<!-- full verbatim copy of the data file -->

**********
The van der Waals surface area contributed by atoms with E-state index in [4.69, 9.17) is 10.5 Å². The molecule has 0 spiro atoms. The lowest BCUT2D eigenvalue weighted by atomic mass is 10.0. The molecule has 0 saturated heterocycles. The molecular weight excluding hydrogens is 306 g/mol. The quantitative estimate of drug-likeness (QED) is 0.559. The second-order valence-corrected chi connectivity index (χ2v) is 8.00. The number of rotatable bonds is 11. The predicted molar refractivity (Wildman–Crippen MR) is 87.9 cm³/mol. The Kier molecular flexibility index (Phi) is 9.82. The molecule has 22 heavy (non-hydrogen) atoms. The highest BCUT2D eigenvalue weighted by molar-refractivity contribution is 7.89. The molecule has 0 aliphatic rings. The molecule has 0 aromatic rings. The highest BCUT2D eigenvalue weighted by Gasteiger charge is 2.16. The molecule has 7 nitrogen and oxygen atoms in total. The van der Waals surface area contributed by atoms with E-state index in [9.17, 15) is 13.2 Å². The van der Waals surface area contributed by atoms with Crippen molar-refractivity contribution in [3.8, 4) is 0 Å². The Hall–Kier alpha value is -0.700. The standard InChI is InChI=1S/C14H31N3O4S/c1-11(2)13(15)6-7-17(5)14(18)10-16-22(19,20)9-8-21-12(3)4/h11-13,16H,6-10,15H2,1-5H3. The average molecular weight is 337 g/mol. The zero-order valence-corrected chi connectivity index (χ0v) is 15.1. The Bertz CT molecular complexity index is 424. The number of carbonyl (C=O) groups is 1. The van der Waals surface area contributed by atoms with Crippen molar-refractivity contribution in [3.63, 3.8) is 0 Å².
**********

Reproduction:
The van der Waals surface area contributed by atoms with E-state index in [4.69, 9.17) is 10.5 Å². The molecule has 0 spiro atoms. The lowest BCUT2D eigenvalue weighted by atomic mass is 10.0. The molecule has 0 saturated heterocycles. The molecular weight excluding hydrogens is 306 g/mol. The quantitative estimate of drug-likeness (QED) is 0.559. The second-order valence-corrected chi connectivity index (χ2v) is 8.00. The number of rotatable bonds is 11. The predicted molar refractivity (Wildman–Crippen MR) is 87.9 cm³/mol. The Kier molecular flexibility index (Phi) is 9.82. The molecule has 22 heavy (non-hydrogen) atoms. The highest BCUT2D eigenvalue weighted by molar-refractivity contribution is 7.89. The molecule has 0 aliphatic rings. The molecule has 0 aromatic rings. The highest BCUT2D eigenvalue weighted by Gasteiger charge is 2.16. The molecule has 7 nitrogen and oxygen atoms in total. The van der Waals surface area contributed by atoms with E-state index in [9.17, 15) is 13.2 Å². The van der Waals surface area contributed by atoms with Crippen molar-refractivity contribution in [3.8, 4) is 0 Å². The Hall–Kier alpha value is -0.700. The standard InChI is InChI=1S/C14H31N3O4S/c1-11(2)13(15)6-7-17(5)14(18)10-16-22(19,20)9-8-21-12(3)4/h11-13,16H,6-10,15H2,1-5H3. The average molecular weight is 337 g/mol. The zero-order valence-corrected chi connectivity index (χ0v) is 15.1. The Bertz CT molecular complexity index is 424. The number of carbonyl (C=O) groups is 1. The van der Waals surface area contributed by atoms with Crippen molar-refractivity contribution in [3.63, 3.8) is 0 Å².